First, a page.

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Ringling circus to close after 146-year run

Alexander Lacey, animal trainer for the Ringling Bros and Barnum & Bailey circus in Washington on March 31, 2017. (New York Times photos)

It began in 1871 as PT Barnum’s Grand Traveling Museum, Menagerie, Caravan & Hippodrome. It survived the Depression, two world wars and the new media of its time. But on May 21, the world’s most historic circus, Ringling Bros and Barnum & Bailey, will shut down after failing to sufficiently dazzle the children of the smartphone age and to overcome the fierce opposition of the animal rights movement.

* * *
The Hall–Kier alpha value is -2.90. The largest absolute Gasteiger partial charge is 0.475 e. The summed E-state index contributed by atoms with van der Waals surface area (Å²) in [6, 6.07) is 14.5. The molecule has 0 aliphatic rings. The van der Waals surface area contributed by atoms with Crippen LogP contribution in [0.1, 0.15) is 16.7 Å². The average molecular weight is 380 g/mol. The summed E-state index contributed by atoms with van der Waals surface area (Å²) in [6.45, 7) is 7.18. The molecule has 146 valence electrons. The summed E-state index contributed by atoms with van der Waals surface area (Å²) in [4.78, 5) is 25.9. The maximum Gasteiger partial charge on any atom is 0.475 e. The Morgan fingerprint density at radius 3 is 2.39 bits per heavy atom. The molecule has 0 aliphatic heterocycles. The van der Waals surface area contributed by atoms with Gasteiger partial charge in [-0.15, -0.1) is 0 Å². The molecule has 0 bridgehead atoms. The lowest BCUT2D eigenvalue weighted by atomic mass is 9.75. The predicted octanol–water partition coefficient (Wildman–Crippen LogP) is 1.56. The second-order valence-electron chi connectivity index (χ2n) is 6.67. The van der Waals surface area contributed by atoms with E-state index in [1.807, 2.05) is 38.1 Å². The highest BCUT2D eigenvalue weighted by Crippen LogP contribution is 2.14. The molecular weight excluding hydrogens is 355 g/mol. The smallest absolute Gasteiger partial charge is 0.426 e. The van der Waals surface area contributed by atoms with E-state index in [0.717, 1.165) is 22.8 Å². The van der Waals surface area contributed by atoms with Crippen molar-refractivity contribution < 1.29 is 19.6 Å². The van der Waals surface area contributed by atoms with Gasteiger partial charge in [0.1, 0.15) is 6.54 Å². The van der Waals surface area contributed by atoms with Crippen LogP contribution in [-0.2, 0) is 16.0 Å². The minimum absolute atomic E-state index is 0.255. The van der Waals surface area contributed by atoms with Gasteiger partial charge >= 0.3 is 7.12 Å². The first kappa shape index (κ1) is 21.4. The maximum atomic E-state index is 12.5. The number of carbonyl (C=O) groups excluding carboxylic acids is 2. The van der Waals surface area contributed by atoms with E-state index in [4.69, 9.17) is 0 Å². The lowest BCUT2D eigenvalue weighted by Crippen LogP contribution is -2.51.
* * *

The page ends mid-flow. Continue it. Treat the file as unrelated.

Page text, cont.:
The frenzied spectacle of today is still rooted in its 19th-century traditions, with a dash of the modern mixed in. Clowns flop. Trapezists fly. Wild animals jump. Contortionists bend. Horses gallop. Tightrope walkers wobble.

But ticket sales, which had been declining for a decade, plummeted last year when the elephants left the ring for the last time. Feld Entertainment, which owns Ringling, spent years battling animal rights groups and accusations of elephant abuse. The circus never lost in court; it won a total of US$25 million in two settlements from two major animal rights groups and beat back allegations that it had mistreated elephants with chains and bullhooks. 

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